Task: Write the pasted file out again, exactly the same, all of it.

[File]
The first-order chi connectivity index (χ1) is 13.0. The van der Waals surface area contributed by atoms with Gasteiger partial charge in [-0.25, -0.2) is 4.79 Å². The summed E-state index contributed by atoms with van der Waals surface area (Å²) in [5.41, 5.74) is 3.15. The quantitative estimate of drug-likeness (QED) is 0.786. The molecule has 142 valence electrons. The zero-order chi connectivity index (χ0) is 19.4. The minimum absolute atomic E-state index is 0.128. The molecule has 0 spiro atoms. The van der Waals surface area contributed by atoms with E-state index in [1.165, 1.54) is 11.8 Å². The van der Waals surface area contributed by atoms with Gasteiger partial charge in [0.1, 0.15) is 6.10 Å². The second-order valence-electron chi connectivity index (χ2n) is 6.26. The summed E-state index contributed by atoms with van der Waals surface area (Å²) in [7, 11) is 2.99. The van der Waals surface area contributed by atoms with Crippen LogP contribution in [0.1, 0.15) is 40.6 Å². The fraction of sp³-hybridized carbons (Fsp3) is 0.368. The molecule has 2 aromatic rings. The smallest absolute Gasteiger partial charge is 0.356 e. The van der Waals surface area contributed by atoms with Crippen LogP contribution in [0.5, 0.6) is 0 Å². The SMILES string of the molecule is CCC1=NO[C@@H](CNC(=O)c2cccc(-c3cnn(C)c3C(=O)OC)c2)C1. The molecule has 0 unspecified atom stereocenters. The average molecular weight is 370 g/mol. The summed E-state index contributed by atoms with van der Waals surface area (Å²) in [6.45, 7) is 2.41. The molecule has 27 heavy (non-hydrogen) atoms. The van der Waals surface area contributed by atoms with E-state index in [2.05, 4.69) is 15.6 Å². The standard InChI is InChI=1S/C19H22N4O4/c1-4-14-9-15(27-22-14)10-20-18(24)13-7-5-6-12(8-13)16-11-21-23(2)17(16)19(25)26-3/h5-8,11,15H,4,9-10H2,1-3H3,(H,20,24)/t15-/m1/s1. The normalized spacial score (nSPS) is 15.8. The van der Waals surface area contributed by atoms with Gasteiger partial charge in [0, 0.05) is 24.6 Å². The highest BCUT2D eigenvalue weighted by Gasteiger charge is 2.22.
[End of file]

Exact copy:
The first-order chi connectivity index (χ1) is 13.0. The van der Waals surface area contributed by atoms with Gasteiger partial charge in [-0.25, -0.2) is 4.79 Å². The summed E-state index contributed by atoms with van der Waals surface area (Å²) in [5.41, 5.74) is 3.15. The quantitative estimate of drug-likeness (QED) is 0.786. The molecule has 142 valence electrons. The zero-order chi connectivity index (χ0) is 19.4. The minimum absolute atomic E-state index is 0.128. The molecule has 0 spiro atoms. The van der Waals surface area contributed by atoms with E-state index in [1.165, 1.54) is 11.8 Å². The van der Waals surface area contributed by atoms with Gasteiger partial charge in [0.1, 0.15) is 6.10 Å². The second-order valence-electron chi connectivity index (χ2n) is 6.26. The summed E-state index contributed by atoms with van der Waals surface area (Å²) in [7, 11) is 2.99. The van der Waals surface area contributed by atoms with Crippen LogP contribution in [0.1, 0.15) is 40.6 Å². The fraction of sp³-hybridized carbons (Fsp3) is 0.368. The molecule has 2 aromatic rings. The smallest absolute Gasteiger partial charge is 0.356 e. The van der Waals surface area contributed by atoms with Crippen LogP contribution in [0.5, 0.6) is 0 Å². The SMILES string of the molecule is CCC1=NO[C@@H](CNC(=O)c2cccc(-c3cnn(C)c3C(=O)OC)c2)C1. The molecule has 0 unspecified atom stereocenters. The average molecular weight is 370 g/mol. The summed E-state index contributed by atoms with van der Waals surface area (Å²) in [6.45, 7) is 2.41. The molecule has 27 heavy (non-hydrogen) atoms. The van der Waals surface area contributed by atoms with E-state index in [2.05, 4.69) is 15.6 Å². The standard InChI is InChI=1S/C19H22N4O4/c1-4-14-9-15(27-22-14)10-20-18(24)13-7-5-6-12(8-13)16-11-21-23(2)17(16)19(25)26-3/h5-8,11,15H,4,9-10H2,1-3H3,(H,20,24)/t15-/m1/s1. The normalized spacial score (nSPS) is 15.8. The van der Waals surface area contributed by atoms with Gasteiger partial charge in [0, 0.05) is 24.6 Å². The highest BCUT2D eigenvalue weighted by Gasteiger charge is 2.22.